Knowing When to Run & Gun or Bait & Jig
By Captain Bobby Rice, Reel Deal Fishing Charters
Cruising to the tuna fishing grounds just before sunrise, a steady binocular scan of the glowing horizon confirms that the barely detectable splashes are indeed tuna breaking the surface. I control the natural reflex to hit the throttles, as I know a few moments studying the fish and the birds flurrying above them will save me from running into a less than optimal position and missing the best opportunity of the day. As my initial assessment suggests, the fish are moving northeast. We move in that direction, continuously observing and reacting to the ecological activity until we are within casting range of the busting finfare.
A variety of custom lures sing out; first from the VSX275, one of Van Staal’s bailless spinning reels, paired with the Van Staal 7’ 500 gram rod — my favorite casting setup. Casting continues amidst the activity, trying a slightly smaller lure to create better interest while maximizing the chance for a hook-up by dropping a couple rods down for vertical jigging. Despite persistent efforts, the topwater strike eluded us; but jigging a silver RonZ earned an adrenalized hook-up, followed by a few angler rounds on the reel–all leading to that jubilant finale of a forked tail on the deck.
While chasing and casting (or “run-and-gun”) tuna fishing style yields excitement, when producing inconsistent results or hindered by foggy conditions, the time arrives to read the handwriting in the sky and boost catch ratios by returning to targeting tuna with live bait and vertical jigging. For years this combination of techniques effectively generated bent rods, and some seasons it is necessary to go back to basics.
Fortunately, this past Fall live bait was plentiful, requiring only a modest effort to fill the bait well with mackerel before heading out to the favored fishing location. While casting for tuna provides you with the freedom to quickly pursue schools of tuna, drifting bait requires confidence and skilled decision-making. It requires you to choose a spot to put out your baits and stick with this choice. Now, just because you have baits out doesn’t mean you can’t move around, but the more time the baits are in the water the better.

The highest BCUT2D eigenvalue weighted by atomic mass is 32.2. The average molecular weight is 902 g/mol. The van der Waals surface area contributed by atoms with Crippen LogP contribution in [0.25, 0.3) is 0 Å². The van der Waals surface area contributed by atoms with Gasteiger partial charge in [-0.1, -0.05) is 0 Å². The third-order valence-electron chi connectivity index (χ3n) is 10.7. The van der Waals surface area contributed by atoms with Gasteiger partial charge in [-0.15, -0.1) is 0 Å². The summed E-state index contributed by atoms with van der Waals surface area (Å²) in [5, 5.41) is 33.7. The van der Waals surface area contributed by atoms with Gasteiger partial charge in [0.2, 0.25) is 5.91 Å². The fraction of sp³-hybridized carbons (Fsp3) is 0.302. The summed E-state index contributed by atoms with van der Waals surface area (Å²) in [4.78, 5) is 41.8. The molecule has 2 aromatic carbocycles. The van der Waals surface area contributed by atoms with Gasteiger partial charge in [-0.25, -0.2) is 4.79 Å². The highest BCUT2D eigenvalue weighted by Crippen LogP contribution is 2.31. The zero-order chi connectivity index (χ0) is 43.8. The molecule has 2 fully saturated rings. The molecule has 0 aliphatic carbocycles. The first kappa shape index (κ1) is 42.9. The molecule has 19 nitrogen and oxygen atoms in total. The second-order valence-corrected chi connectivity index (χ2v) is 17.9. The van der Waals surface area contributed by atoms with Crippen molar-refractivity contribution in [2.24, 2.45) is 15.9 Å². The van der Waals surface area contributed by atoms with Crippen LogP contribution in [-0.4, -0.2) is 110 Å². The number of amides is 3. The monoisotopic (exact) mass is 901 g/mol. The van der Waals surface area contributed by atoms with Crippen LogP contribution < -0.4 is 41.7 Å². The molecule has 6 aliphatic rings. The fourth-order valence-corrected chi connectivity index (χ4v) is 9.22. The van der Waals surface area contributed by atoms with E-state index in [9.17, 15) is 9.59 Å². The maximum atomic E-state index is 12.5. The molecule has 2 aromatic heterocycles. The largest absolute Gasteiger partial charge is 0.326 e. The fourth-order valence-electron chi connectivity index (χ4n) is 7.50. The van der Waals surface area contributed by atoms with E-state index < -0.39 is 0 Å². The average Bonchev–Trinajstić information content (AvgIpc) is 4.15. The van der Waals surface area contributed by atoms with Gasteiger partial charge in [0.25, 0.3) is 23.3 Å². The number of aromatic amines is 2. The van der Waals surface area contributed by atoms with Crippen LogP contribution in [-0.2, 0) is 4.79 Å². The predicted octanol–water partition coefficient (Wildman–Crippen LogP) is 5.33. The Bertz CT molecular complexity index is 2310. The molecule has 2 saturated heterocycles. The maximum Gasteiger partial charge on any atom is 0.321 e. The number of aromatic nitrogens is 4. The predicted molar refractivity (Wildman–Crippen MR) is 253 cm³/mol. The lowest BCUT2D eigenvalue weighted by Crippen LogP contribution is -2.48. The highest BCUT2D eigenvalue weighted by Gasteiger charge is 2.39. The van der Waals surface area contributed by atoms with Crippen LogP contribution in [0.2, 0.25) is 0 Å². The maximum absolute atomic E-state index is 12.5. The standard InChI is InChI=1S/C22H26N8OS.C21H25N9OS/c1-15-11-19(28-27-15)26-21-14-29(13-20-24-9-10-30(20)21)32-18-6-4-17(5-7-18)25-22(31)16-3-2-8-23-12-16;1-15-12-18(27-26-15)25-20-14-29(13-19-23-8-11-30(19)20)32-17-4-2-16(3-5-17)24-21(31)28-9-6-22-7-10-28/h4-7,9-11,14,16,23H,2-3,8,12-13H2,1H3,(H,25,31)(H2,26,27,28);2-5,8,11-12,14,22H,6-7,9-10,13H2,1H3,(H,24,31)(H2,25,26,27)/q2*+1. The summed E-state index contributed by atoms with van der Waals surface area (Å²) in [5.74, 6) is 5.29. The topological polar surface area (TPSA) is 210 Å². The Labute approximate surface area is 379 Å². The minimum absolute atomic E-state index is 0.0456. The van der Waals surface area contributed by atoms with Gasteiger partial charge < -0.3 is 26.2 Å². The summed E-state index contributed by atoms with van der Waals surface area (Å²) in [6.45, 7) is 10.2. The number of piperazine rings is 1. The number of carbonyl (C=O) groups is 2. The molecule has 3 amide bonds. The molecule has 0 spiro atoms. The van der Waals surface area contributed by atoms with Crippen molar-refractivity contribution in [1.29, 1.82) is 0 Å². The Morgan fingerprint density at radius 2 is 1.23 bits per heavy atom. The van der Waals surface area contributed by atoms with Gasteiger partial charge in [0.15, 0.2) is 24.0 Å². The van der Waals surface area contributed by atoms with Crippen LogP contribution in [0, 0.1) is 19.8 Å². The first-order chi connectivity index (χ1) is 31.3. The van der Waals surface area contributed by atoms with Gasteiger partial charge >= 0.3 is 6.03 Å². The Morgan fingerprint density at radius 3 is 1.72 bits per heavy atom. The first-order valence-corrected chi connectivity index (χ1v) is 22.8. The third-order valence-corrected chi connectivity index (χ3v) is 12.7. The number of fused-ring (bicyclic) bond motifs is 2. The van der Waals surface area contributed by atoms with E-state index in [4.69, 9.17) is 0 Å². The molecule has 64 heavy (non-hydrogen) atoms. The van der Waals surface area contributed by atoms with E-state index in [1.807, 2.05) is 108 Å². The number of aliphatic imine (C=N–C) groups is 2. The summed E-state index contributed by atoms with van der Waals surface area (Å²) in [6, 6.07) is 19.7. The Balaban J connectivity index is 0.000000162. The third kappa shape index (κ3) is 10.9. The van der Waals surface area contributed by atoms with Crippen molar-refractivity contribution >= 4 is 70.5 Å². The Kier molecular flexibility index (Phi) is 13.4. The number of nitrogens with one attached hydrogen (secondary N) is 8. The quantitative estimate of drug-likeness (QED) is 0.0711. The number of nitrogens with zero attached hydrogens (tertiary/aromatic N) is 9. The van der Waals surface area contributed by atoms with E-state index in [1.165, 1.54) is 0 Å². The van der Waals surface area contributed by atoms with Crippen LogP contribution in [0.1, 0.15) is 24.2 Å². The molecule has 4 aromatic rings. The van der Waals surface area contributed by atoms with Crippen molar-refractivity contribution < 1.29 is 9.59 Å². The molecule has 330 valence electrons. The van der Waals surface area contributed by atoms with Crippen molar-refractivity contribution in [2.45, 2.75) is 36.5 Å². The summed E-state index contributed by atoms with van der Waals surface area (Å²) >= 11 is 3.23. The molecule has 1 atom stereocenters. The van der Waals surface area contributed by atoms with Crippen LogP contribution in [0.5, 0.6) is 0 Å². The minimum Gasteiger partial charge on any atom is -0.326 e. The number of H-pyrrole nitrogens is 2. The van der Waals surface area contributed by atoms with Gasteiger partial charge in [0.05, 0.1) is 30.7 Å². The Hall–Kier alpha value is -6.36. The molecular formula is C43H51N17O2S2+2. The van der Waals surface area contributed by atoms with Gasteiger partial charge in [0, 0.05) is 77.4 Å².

Combine your assessment of the wind, current, and any visible bird and fish activity with the sonar screen to determine the depths for positioning the live baits. Some days may demand one bait up high and in close while another is deployed deeper and farther out, and you should modify these locations throughout the trip as required while also diligently monitoring the baits for weeds and proper presentation.
With the live bait rods deployed, it’s time to pick up the vertical jigging setup as now the real workout begins! While metal jigs previously delivered reliable results, this particular season the RonZ soft plastic baits became the go-to lure as they consistently provided double hook-ups on both conventional and spinning gear well into prime fishing season in the Fall.
While it is good to have a favorite fishing technique, it is important to know when change is needed in order to stay on top of this ever-changing game!
On a final note, part of tuna fishing is responsibly releasing the fish you are not keeping. Recently we had the incredible experience of tagging and releasing bluefin tuna. Once released, the tuna transmit data for scientific research, which allows for a better understanding of the species and more effective management policies. It was gratifying to learn that the tuna we released survived and swam on, highlighting the importance of freeing the fish efficiently and carefully.